In short, live aquarium plants are essential in the creation of a natural or close to natural environment for most freshwater aquarium fish.
Artificial lighting in aquariums is essential in growing and maintaining healthy plants. Light is needed for photosynthesis, and therefore it should be supplied for about 10 to 14 hours a day. Connecting the lights to timer switches can help in controlling this. Most aquarium plants need plenty of light, however some species can do well with less lighting. As a general rule, plants with light green or red leaves need brighter lights than those with dark green leaves. There are several different types of lighting available for aquariums. Usually, fluorescent lighting is better for smaller aquariums and is cheaper than other types of lighting. Fluorescent lighting for aquariums usually produce a reddish yellow or reddish purple color. They are very efficient and cheap. About 2 watts of lighting should be supplied for every 4 liters of water. Fluorescent tubes should be changed every 6 months to a year because they become less effective over time. Mercury vapor lamps and halogen lamps both provide high intensity lighting and are suitable for larger, deeper aquariums (about 24 inches deep). They are generally placed above the aquarium (about 12 inches). Halogen lamps are more expensive than mercury vapor lamps, but they provide the best lighting for most plants.
undulate, C. wendtii. Crypts can survive unbelievable abuse and are ideal for a brackish aquarium. They tolerate low lighting and withstand a temperature range of 68 to 85 degrees. They are sensitive to transplanting and often experience a temporary condition referred to as “crypt melt” when the leaves seemingly melt away. This is not a sign of the plant succumbing; rather, it is adjusting to new water and light conditions. Sometimes hobbyists erroneously think this condition is the result of salt. Cryptocorynes need a nutrient-rich substrate. Carbon dioxide is not required.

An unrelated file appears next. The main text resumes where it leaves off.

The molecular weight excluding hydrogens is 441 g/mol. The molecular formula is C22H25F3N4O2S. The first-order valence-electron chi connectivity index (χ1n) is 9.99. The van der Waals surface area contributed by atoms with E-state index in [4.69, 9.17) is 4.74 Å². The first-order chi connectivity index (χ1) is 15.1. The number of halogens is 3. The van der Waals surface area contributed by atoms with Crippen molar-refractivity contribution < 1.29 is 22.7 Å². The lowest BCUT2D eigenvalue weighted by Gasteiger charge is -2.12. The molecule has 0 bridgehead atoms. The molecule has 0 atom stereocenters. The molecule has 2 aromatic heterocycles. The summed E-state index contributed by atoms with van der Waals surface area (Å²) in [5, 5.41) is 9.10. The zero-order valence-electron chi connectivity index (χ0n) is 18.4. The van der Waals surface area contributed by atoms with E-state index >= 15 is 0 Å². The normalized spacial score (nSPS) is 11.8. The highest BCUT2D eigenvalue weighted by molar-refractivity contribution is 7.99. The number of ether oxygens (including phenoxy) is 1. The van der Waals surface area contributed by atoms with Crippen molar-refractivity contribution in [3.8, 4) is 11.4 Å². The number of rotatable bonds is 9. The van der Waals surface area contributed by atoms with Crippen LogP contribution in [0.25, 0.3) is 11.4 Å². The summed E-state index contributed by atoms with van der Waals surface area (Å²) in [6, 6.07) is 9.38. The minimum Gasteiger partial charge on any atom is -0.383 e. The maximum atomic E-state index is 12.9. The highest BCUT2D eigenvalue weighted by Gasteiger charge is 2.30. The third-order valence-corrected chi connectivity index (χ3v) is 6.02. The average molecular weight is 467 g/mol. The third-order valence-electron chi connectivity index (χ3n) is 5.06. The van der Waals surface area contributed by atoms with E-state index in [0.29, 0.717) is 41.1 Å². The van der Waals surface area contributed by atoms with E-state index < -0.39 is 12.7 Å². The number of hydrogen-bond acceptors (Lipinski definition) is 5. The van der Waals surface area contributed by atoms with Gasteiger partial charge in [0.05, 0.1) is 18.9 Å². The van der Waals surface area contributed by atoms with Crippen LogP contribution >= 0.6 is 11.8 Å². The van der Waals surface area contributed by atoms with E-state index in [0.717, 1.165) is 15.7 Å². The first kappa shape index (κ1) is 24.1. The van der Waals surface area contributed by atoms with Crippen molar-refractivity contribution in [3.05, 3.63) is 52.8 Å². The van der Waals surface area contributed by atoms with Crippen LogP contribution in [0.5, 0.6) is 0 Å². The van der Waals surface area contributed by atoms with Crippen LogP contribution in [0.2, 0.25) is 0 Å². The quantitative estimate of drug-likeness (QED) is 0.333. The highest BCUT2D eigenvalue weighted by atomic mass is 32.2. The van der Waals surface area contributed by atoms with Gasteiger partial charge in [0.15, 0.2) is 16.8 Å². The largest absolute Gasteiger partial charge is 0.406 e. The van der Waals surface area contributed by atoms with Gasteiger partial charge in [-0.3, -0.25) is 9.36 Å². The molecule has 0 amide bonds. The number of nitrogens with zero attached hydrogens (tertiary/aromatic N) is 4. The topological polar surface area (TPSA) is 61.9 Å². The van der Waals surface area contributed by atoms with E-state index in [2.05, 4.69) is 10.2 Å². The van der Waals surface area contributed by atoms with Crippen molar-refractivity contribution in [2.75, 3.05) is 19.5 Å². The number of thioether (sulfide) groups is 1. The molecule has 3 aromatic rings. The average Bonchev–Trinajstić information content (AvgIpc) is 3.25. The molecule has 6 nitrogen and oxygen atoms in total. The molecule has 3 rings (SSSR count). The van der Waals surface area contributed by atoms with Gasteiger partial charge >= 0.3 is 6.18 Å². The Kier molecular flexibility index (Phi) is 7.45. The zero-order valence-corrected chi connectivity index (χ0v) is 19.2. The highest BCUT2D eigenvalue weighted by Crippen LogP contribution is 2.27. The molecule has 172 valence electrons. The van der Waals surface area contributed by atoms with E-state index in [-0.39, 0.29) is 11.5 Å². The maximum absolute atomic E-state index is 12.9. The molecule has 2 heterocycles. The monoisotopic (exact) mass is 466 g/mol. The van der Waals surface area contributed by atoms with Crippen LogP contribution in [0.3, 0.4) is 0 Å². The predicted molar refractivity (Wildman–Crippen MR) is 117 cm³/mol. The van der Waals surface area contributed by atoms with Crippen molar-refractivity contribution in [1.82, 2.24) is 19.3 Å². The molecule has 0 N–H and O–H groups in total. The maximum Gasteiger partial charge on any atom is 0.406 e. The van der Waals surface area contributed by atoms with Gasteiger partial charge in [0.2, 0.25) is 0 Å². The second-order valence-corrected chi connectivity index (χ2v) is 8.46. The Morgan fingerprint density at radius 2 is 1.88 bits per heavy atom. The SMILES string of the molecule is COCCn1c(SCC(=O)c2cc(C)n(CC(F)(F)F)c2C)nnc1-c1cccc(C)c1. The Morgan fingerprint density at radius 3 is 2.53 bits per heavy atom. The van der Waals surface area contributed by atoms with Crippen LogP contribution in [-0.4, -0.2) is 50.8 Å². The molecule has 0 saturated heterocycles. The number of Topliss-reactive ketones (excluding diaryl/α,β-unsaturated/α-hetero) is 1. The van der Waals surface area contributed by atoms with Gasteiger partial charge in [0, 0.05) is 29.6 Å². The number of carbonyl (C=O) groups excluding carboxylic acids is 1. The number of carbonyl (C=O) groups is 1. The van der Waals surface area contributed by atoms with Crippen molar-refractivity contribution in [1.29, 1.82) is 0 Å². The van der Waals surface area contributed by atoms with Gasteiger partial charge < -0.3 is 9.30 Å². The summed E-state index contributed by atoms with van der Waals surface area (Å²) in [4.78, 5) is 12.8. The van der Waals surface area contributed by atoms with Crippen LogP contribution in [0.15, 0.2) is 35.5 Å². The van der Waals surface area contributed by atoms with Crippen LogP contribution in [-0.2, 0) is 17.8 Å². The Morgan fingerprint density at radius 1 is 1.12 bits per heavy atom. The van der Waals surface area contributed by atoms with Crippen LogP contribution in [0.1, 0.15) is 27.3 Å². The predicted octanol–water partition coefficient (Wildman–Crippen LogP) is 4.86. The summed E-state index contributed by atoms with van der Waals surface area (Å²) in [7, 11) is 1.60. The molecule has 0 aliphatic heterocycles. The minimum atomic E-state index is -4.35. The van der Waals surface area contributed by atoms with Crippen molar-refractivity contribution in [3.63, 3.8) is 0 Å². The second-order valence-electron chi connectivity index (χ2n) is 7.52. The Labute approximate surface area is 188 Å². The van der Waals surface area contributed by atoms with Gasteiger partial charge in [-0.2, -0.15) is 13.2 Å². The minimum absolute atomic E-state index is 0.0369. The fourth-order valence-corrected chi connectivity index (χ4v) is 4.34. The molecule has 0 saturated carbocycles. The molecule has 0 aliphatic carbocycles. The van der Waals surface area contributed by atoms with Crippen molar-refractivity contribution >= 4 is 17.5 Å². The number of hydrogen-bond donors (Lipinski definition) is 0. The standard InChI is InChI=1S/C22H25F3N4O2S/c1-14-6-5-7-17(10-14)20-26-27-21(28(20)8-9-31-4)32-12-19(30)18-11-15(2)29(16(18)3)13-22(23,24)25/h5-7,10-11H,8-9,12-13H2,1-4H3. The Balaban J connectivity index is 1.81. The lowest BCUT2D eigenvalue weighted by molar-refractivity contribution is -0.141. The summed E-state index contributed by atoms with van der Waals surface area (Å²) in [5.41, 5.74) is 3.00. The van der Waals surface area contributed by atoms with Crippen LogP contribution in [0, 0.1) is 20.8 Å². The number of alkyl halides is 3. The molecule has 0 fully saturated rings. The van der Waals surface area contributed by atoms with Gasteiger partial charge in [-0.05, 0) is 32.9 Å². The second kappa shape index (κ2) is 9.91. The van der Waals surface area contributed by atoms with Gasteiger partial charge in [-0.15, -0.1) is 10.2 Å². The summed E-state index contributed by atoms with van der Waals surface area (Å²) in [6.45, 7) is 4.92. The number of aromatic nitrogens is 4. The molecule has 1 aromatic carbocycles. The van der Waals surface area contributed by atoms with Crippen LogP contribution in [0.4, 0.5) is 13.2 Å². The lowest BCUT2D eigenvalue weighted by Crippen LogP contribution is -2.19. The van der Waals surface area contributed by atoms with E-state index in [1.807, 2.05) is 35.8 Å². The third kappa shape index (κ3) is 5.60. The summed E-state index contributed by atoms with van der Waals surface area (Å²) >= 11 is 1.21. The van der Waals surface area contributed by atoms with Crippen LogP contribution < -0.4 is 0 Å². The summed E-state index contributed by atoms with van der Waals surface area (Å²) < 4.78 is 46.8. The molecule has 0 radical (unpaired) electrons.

10 Best Freshwater Aquarium Plants for Beginners
Freshwater Aquariums: Are Live Plants for Your Aquarium?
"My plants won't grow"; "I'm goingback to plastic!" "Hey, where's my burping clam andcolored gravel?" Arrgghhh, Dear Reader, how long is it going totake before the west catches on to "real aquariums",freshwater systems with live aquatic plants? I've waited throughdecades of excuses, house-plant larceny, blaming of undergravelfilters, claims of non-green-thumbness... I can wait no longer. Here,in easy, understandable terms are the principal "reasons" andremedies why aquarists have so little success (please don't call itluck) with aquatic plants. Don't despair, help is on the way.A pH value that is too high can be and is a real problemin many parts of the U.S.. This phenomenon affects the solubility, andusability of nutrients and many life functions. Many aquaristscomplaints with live plants can be cured with an understanding andmanipulation of this variable. Once again, beware; without a concurrentawareness of what buffering is and how it is related to pH, you are"playing with fire" simply trying to manipulate pH alone. Astable range of pH near 6.5 to 7.5 is desiraable, but how you get theremay make all the difference. Do avail yourself of help with analkalinity test kit, other aquarists help and enough "booklearning" till you feel comfortable in altering the pH of yourwater.